Changing settings like zoom or focus can also be achieved via the adjustment ring on the lens, and this speeds up handling too. Another feature that makes the camera fast to use is the command wheel surrounding the D-Pad. This makes it easy to scroll through images or settings.
One counter-intuitive feature was accessing the Burst mode setting. You have to click on the D-Pad, scroll down to the burst rate option and then hit the Display button to change frame rate. It’s okay once you know, but you wouldn’t get there without the manual. The EVF is welcome, though at 0.2in you really have to squint to see the display. But it’s a good option to have, especially in strong sunlight. Though the TZ60 boasts a full suite of creative modes courtesy of its MASP dial, it excels for point-and-shoot use, too. The Intelligent Auto (iA) mode performs well by assessing the scene and choosing the appropriate settings for you.
Although the dimensions are small, this compact isn’t difficult to use in the field. A small rubber grip on the front aids one-handed stability and the zoom rocker switch allows for fast reframing.
The inclusion of Wi-Fi opens up creative doors. Setting the TZ60 and App up takes less than 5mins, and you’re then ready to control the TZ60 remotely. You can use your smart device to zoom in/out, change exposure settings and trigger the shutter.
Although the TZ60 offers a 30x zoom, most users won’t have the need for such a long focal range. The best results came from the mid to long focal lengths and although the OIS system works well, trying to capture a picture at 720mm can prove a struggle as it’s hard to keep the subject lined up without a tripod.
Write speeds were okay, but not incredibly fast – a single RAW file took 2.5secs to write to our test card, while a JPEG took 2.3secs. In a 10fps burst, six JPEGs took 3secs, while four RAWs took 7.2secs.
Value for Money
At £319 the TZ60 is towards the top end of the compact market, but the spec sheet justifies it. Wi-Fi, NFC, GPS, a RAW mode and big zoom are all great features to have, but that’s not to say that the TZ60 doesn’t have its rivals.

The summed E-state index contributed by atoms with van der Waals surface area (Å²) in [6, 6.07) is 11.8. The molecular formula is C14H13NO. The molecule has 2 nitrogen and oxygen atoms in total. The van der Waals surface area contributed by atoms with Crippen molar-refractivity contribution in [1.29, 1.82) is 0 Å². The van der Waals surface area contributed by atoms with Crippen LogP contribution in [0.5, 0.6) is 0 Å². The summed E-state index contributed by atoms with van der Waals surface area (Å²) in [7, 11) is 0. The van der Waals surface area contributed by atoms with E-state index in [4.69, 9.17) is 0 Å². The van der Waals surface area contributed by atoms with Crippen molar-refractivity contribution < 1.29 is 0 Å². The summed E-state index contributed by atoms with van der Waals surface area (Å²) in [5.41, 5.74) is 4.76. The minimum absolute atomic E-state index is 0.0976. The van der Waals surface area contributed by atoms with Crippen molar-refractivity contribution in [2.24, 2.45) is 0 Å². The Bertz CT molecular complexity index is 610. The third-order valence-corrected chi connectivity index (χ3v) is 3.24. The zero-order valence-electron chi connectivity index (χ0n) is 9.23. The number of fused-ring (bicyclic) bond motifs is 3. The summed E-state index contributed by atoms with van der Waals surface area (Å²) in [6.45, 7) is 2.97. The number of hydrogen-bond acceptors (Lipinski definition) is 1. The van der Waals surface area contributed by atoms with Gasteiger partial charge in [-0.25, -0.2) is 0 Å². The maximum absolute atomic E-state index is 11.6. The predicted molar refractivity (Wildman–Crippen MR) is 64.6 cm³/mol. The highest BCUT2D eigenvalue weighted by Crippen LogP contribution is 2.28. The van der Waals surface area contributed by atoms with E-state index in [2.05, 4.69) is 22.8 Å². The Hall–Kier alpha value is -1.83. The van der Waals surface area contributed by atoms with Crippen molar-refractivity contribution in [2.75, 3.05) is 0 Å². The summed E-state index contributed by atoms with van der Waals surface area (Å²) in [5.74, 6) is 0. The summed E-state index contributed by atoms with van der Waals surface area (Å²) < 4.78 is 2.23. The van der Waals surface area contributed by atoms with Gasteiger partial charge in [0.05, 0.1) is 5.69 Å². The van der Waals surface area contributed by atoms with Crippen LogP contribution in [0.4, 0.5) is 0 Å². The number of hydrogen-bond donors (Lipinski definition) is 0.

A realistic competitor would be the Sony CyberShot HX60. It’s priced at £289, shares a 30x optical zoom but features a higher resolution of 20.4Mp. What it lacks though is the TZ60’s EVF and more crucially its RAW mode – to a photographic enthusiast a massive asset to have when editing pictures. Overall, this is an excellent compact that meets the needs of more serious photographers.
If you’re after a capable compact that won’t weigh you down and is easy to use, the TZ60 is a strong contender. The zoom range is huge and it offers plenty of manual and automatic modes to help you capture creative images. Remote shooting via a smart device and the ability to output RAW files are big advantages for a pocketable model, and this is a highly competent camera that offers much bigger features than its small size suggests.
- Street price: £197 (Secondhand as of July 2016)
- Resolution: 18.1Mp (4896x3672px)
- Sensor: 1/2.3in MOS
- ISO range: 100-3200 (expandable to 6400)
- Shutter: 4-1/2000sec & 15, 30sec sky modes
- AF system: Contrast-detect
- AF points: 23
- Focusing modes: Single AF, Continuous AF, Manual, AF Tracking
- Burst rate: 10fps
- Monitor: 3in, 920k-dot LCD
- Viewfinder: 0.2in 200k-dot EVF
- Image stabiliser: Hybrid OIS
- Flash: Yes Hotshoe: No
- Video: Full HD 1080 @ 50i
- Write speeds: 2.5sec (RAW)
- Storage: SD, SDHC, SDXC
- Connectivity: Wi-Fi & NFC
- Weight: 240g
- Dimensions: (WxHxD) 110.6x64.3x34.4mm
- Visit: www.panasonic.com/uk
This review was first published in the October 2014 issue of Digital Photo - download back issues here.